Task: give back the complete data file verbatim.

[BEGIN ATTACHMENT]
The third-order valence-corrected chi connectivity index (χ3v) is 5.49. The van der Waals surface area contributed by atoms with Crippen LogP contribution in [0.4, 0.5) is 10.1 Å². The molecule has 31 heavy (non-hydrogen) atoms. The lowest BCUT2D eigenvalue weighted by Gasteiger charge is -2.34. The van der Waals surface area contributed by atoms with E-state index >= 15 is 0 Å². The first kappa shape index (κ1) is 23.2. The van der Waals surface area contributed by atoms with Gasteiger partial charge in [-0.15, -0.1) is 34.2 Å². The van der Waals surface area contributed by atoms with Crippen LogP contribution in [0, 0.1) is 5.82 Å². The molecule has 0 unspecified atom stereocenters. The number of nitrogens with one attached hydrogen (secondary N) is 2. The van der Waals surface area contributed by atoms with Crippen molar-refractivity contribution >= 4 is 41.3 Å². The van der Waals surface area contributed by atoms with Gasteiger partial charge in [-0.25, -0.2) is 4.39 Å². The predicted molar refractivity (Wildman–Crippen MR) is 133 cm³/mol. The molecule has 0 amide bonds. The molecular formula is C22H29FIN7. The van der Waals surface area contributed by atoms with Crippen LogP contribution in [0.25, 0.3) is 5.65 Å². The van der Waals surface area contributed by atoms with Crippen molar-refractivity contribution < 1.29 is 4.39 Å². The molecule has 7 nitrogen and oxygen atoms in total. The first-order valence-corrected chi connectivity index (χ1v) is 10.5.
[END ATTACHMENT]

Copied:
The third-order valence-corrected chi connectivity index (χ3v) is 5.49. The van der Waals surface area contributed by atoms with Crippen LogP contribution in [0.4, 0.5) is 10.1 Å². The molecule has 31 heavy (non-hydrogen) atoms. The lowest BCUT2D eigenvalue weighted by Gasteiger charge is -2.34. The van der Waals surface area contributed by atoms with E-state index >= 15 is 0 Å². The first kappa shape index (κ1) is 23.2. The van der Waals surface area contributed by atoms with Gasteiger partial charge in [-0.15, -0.1) is 34.2 Å². The van der Waals surface area contributed by atoms with Crippen LogP contribution in [0, 0.1) is 5.82 Å². The molecule has 0 unspecified atom stereocenters. The number of nitrogens with one attached hydrogen (secondary N) is 2. The van der Waals surface area contributed by atoms with Crippen molar-refractivity contribution >= 4 is 41.3 Å². The van der Waals surface area contributed by atoms with Gasteiger partial charge in [-0.25, -0.2) is 4.39 Å². The predicted molar refractivity (Wildman–Crippen MR) is 133 cm³/mol. The molecule has 0 amide bonds. The molecular formula is C22H29FIN7. The van der Waals surface area contributed by atoms with Crippen LogP contribution in [0.25, 0.3) is 5.65 Å². The van der Waals surface area contributed by atoms with Crippen molar-refractivity contribution < 1.29 is 4.39 Å². The molecule has 7 nitrogen and oxygen atoms in total. The first-order valence-corrected chi connectivity index (χ1v) is 10.5.